By Leo Tolstoj

 

Slowly I am getting a sense of the narrative in Cape Town. The general narrative is not a common denominator found in the stories about South Africa, but a narrative found in the way this town talks about itself.

 

The narrative as a concept in singular form is first of all a misleading phrase in this city. When I say misleading I am pointing towards the post-modern idea that all events in this world generate different stories depending on the perspective they are told from. In this country of massive inequality and a rich diversity this is more evident than ever.

 

An example is transportation. Travelling from Denmark we were introduced to the advice of renting a car when we got to the Mother City. Cars were the only real transportation, as a Cape Town native told us, and we were focused towards acquiring a car as soon as we would arrive.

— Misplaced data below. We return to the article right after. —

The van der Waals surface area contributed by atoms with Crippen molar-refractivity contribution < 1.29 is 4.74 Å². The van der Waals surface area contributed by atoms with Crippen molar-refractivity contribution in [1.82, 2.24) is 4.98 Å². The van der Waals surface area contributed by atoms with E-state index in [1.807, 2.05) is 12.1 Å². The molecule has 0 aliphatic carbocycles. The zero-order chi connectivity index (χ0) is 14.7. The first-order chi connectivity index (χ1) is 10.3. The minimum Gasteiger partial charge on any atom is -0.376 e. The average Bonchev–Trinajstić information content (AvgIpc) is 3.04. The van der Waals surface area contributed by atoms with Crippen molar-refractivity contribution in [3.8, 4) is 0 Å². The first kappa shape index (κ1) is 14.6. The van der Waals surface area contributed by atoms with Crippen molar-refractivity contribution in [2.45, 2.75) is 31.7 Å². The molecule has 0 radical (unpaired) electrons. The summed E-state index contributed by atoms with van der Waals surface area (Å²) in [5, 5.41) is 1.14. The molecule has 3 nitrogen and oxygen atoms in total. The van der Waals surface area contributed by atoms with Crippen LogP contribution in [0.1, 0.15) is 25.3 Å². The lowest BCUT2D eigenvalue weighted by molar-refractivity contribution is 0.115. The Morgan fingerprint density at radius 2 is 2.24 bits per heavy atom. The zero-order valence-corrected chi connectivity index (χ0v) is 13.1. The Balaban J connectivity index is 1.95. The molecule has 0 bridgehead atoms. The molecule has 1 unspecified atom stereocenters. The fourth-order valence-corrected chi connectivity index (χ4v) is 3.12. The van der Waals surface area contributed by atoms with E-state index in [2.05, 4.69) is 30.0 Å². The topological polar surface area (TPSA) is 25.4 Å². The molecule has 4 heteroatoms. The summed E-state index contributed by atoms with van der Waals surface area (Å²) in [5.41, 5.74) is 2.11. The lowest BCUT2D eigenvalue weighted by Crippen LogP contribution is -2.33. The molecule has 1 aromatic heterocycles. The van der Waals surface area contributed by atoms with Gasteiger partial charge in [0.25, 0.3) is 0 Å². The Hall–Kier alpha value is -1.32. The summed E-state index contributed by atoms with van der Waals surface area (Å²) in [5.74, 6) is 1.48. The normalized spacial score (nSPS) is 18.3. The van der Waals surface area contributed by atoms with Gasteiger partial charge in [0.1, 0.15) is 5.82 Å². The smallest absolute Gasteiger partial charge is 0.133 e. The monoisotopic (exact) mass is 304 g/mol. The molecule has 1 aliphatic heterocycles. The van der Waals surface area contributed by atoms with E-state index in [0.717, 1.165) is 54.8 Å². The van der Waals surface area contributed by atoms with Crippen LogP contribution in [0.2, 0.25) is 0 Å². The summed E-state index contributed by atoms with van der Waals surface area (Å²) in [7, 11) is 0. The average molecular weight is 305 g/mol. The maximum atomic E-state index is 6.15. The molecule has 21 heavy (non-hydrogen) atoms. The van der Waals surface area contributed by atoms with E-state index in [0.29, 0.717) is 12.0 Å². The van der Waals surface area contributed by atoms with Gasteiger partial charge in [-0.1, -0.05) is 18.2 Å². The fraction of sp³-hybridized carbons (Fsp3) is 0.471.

Renting a car was harder than we though and a small group of KP’s autonomously rented some bikes.

 

Now a lot of us find ourselves on bikes; getting faster through the city with a richer and deeper understanding of the landscape this city is situated in. We have gotten astound looks on the streets, started conversation with our surroundings because of our way of transporting ourselves and generally intervened a little bit in the hectic traffic to show that there is a more sustainable way of transportation.

 

So why do Capetonians tell us to use cars? Why are they fencing their property with barbed wire, cameras and armed response? Why are there so many warnings to a newly arrived in this city?

 

Probably because it is dangerous in some places. Probably because cars are the safest transportation in some areas. Probably because we all are reasonable beings that do what we think is best and try to look out for each other.

 

But some of the reason for the fear passed on from one to another must also be found in the stories we tell each other. It is true that all happy families are alike, but we must not forget to tell the stories about happy families anyway. Then we can handle the stories about the unhappy – without passing on fear.

 

This is my initial reflection about the city I am situated in. I hope that it will be proved wrong. And I hope that I along the way will be able to give you a far more detailed description of the narrative that this city and country holds.